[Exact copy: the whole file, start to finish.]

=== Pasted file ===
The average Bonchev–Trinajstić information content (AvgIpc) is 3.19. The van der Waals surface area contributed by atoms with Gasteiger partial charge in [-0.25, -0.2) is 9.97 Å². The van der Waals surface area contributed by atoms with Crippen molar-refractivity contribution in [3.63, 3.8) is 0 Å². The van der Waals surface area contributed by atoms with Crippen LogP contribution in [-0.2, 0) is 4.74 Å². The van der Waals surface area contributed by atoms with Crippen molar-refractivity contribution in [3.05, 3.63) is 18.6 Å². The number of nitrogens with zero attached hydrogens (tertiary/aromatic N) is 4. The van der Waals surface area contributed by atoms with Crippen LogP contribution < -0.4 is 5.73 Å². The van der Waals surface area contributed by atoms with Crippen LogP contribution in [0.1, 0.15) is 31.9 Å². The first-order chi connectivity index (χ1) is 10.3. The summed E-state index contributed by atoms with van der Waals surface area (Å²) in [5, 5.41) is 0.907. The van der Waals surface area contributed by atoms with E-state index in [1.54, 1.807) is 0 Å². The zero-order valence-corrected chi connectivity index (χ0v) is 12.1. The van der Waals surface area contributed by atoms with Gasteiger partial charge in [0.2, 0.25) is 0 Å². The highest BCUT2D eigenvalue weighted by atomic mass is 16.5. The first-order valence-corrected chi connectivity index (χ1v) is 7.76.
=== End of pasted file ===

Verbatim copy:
The average Bonchev–Trinajstić information content (AvgIpc) is 3.19. The van der Waals surface area contributed by atoms with Gasteiger partial charge in [-0.25, -0.2) is 9.97 Å². The van der Waals surface area contributed by atoms with Crippen molar-refractivity contribution in [3.63, 3.8) is 0 Å². The van der Waals surface area contributed by atoms with Crippen LogP contribution in [-0.2, 0) is 4.74 Å². The van der Waals surface area contributed by atoms with Crippen molar-refractivity contribution in [3.05, 3.63) is 18.6 Å². The number of nitrogens with zero attached hydrogens (tertiary/aromatic N) is 4. The van der Waals surface area contributed by atoms with Crippen LogP contribution < -0.4 is 5.73 Å². The van der Waals surface area contributed by atoms with Crippen LogP contribution in [0.1, 0.15) is 31.9 Å². The first-order chi connectivity index (χ1) is 10.3. The summed E-state index contributed by atoms with van der Waals surface area (Å²) in [5, 5.41) is 0.907. The van der Waals surface area contributed by atoms with E-state index in [1.54, 1.807) is 0 Å². The zero-order valence-corrected chi connectivity index (χ0v) is 12.1. The van der Waals surface area contributed by atoms with Gasteiger partial charge in [0.2, 0.25) is 0 Å². The highest BCUT2D eigenvalue weighted by atomic mass is 16.5. The first-order valence-corrected chi connectivity index (χ1v) is 7.76.